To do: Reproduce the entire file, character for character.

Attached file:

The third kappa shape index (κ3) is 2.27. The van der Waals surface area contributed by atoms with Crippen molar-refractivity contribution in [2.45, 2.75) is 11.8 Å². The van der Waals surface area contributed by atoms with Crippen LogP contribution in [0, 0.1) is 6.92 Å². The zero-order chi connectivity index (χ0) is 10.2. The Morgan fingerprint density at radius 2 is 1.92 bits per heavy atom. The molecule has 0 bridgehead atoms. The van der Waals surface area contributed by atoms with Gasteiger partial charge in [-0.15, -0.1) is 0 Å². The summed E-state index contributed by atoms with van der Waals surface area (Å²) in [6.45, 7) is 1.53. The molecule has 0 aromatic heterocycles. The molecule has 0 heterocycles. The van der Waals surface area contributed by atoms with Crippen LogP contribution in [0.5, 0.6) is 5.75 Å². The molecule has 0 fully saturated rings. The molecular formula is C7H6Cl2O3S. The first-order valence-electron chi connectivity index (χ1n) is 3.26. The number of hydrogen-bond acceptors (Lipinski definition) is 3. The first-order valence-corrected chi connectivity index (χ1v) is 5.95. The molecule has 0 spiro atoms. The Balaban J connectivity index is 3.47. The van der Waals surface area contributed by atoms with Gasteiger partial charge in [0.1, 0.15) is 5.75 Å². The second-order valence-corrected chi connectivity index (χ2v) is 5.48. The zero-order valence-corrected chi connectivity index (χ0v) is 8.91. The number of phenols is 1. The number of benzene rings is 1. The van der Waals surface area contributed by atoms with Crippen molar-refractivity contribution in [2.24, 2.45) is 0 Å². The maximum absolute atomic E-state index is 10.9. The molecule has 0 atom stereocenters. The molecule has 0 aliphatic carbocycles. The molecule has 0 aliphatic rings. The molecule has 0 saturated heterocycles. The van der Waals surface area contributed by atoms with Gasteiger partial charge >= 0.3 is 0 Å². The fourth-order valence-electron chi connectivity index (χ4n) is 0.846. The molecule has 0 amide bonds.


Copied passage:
The third kappa shape index (κ3) is 2.27. The van der Waals surface area contributed by atoms with Crippen molar-refractivity contribution in [2.45, 2.75) is 11.8 Å². The van der Waals surface area contributed by atoms with Crippen LogP contribution in [0, 0.1) is 6.92 Å². The zero-order chi connectivity index (χ0) is 10.2. The Morgan fingerprint density at radius 2 is 1.92 bits per heavy atom. The molecule has 0 bridgehead atoms. The van der Waals surface area contributed by atoms with Gasteiger partial charge in [-0.15, -0.1) is 0 Å². The summed E-state index contributed by atoms with van der Waals surface area (Å²) in [6.45, 7) is 1.53. The molecule has 0 aromatic heterocycles. The molecule has 0 heterocycles. The van der Waals surface area contributed by atoms with Crippen LogP contribution in [0.5, 0.6) is 5.75 Å². The molecule has 0 fully saturated rings. The molecular formula is C7H6Cl2O3S. The first-order valence-electron chi connectivity index (χ1n) is 3.26. The number of hydrogen-bond acceptors (Lipinski definition) is 3. The first-order valence-corrected chi connectivity index (χ1v) is 5.95. The molecule has 0 spiro atoms. The Balaban J connectivity index is 3.47. The van der Waals surface area contributed by atoms with Gasteiger partial charge in [0.1, 0.15) is 5.75 Å². The second-order valence-corrected chi connectivity index (χ2v) is 5.48. The zero-order valence-corrected chi connectivity index (χ0v) is 8.91. The number of phenols is 1. The number of benzene rings is 1. The van der Waals surface area contributed by atoms with Crippen molar-refractivity contribution in [2.24, 2.45) is 0 Å². The maximum absolute atomic E-state index is 10.9. The molecule has 0 atom stereocenters. The molecule has 0 aliphatic carbocycles. The molecule has 0 aliphatic rings. The molecule has 0 saturated heterocycles. The van der Waals surface area contributed by atoms with Gasteiger partial charge >= 0.3 is 0 Å². The fourth-order valence-electron chi connectivity index (χ4n) is 0.846. The molecule has 0 amide bonds.